At 14.55 John (G3FNZ) responded immediately to my first tentative call, stunningly he was romping into Norfolk with a solid 59+ signal. John reported that I was a very readable signal with him, unlike previous occasions where he and others had to abandon the net due lack of propagation.
For the first time in three months the ‘radio gods’ appeared to be smiling on us.
Therefore when Peter (G3PJB) and Peter (G3RQZ) announced their presence minutes later it was good reports all round! It was only later that Peter (G3RQZ) mentioned he was running 50watts instead of his normal QRO output, the linear amplifier was on stand-by should it be necessary later.
John (G3FNZ) thanked me for the information on re-validation of his licence. He had phoned Ofcom and found them very helpful, more so when realised that the new validation date applied all the radio licences held by him, both amateur and marine. John re-iterated, that it was such a pleasure to be able to hear all those on the net, over the previous months he had become convinced that the overwhelming QRM combined with the lack of good propagation might force him to off the air.
Peter (G3PJB) in Swanley was still suffering from local noise had had taken the option to listen via the remote SDR site at Hack Green. Using this method he found all those currently on the net very readable. Although he had discovered he lost his internet connection when in transmit, causing the ‘waterfall’ display to freeze or disappear (whoops!). Peter strongly suspected RF in the shack due to standing waves on the feeder for his G5RV doublet, more of this later.
Colin (G0UJK) a fellow resident of Swanley called in at 1501hrs having just returned from the radio rally at Kempton Park. Colin went on to tell the group that the rally was a true social occasion as he had met Clifton members namely Lawrie (G4FAA), Phil (G3BSN) and Terry (G0GTO), together with many other amateurs who he has ‘worked’ over recent months. During his conversation with Lawrie (G4FAA), Lawrie had said he was hoping hold a “Clifton ‘delayed’ Christmas dinner”.
Over the past twenty five years or so these ‘delayed Christmas dinners’ have been held during the first weeks of January. The club often benefitted from the post festive season by having a choice of venues that were not overcrowded and were keen to attract custom.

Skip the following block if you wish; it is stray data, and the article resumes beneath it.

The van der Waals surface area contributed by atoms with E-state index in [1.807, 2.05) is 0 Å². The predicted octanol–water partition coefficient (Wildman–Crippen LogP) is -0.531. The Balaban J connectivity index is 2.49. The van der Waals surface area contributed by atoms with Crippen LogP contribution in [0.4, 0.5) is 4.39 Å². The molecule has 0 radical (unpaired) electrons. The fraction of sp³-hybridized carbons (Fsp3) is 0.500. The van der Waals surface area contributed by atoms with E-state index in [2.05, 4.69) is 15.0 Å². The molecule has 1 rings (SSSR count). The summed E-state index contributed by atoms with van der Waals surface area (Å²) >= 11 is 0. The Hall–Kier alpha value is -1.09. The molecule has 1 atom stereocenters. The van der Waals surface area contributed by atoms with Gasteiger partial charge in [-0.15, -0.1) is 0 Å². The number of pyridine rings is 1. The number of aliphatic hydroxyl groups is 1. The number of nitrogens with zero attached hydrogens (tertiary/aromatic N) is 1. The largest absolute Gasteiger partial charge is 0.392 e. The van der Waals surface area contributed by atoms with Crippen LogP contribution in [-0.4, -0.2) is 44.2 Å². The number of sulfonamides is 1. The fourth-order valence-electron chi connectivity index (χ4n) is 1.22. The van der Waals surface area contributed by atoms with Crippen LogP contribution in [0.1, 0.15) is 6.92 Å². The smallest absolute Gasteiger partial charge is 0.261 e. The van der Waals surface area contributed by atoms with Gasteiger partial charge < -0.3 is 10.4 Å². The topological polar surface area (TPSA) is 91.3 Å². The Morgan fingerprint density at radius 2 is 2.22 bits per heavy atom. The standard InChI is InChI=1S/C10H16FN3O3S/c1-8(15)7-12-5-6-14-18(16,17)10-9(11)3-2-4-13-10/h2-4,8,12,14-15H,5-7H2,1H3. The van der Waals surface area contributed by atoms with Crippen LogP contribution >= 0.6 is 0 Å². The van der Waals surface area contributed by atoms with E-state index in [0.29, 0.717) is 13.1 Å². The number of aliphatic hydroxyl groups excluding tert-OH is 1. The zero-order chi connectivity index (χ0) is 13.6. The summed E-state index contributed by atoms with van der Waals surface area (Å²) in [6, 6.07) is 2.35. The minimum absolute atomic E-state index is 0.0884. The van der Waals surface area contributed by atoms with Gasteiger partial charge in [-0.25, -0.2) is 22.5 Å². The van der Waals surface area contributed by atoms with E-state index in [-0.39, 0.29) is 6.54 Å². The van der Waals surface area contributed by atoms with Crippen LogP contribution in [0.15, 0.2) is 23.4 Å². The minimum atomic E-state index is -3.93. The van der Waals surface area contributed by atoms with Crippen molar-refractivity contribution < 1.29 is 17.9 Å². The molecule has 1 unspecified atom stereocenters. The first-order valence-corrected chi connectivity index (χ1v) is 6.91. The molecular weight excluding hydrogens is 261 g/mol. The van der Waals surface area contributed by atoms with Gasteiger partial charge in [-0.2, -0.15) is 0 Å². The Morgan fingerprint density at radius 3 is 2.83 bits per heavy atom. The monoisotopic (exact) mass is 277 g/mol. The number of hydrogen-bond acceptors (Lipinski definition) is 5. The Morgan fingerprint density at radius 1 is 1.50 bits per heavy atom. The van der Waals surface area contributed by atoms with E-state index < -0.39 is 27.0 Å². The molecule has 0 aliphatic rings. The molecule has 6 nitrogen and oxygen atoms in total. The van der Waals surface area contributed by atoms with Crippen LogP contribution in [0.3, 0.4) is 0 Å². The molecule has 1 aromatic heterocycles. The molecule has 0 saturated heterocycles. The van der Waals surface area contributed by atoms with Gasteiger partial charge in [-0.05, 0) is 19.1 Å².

Good on you Lawrie, what a good idea! If you want me to circulate any proposed dates or venues I will be only too pleased to do so. Please contact me Lawrie!
Mark (G0GQT) put his head above the parapet at 15.04 he also having just returned from Kempton Park. Mark was not the strongest signal in the group as he was using a 40m dipole for this band. Mark said he had been a little disappointed with rally in that the range of ‘hardware’ on offer was a little limited, as it seemed to be dominated by the bigger traders. Mark was looking for suitable bits of kit for his next DX trip, wherever it will be is not finally fixed yet. However Mark confirmed it will be an ‘island operation’.
Peter (G3PJB) had just purchased an early Christmas present, namely an Icom 7300. He had read widely on this new radio, also he noted that Peter (G3RQZ) was using one last month. Now having had a chance to use an IC7300 on air he was impressed and could understand why this new SDR self-contained transceiver was proving so popular.
I told Peter (G3PJB) that I had worked several stations using the IC7300 and heard nothing but good reports on this new ‘rig’ from Icom. They have obviously formulated a true ‘winner’; a fairly compact 100watt HF transceiver with both 6m and 4m on board, together with the versatility of firmware upgrades being available into the future. By today’s standards it is priced fairly competitively.
Peter (G3PJB) went on to say that he had traded in his fifteen year old Kenwood TS 2000 against the new IC7300.
Golly Peter, I have got a TS2000, I would have never though that particular Kenwood radio would still be in production sixteen years after introduction, but it is!
John (G3FNZ) thanked Colin for the information regarding the probably ‘Clifton late Christmas do’. He hoped it was not to be the last such function, as John and the Clifton club go back a very long way, to the beginning in fact. John said he would make every effort to attend the event should it be organised.
The net was being held this weekend as next week is Remembrance Sunday, John told the group he would be at a Remembrance Service to be held at Royal Navy National Destroyer memorial at Chatham Dockyard.
At this point, Peter (G3PJB) said that he was having difficulty hearing John (G3FNZ) and Mark (G0GQT) via the Hack Green remote receiver. Strange business this wireless Peter! He went on to say that he had spoken to Denis (G3OKY) on the telephone and that Denis would try and listen using a temporary wire antenna hung out of the window.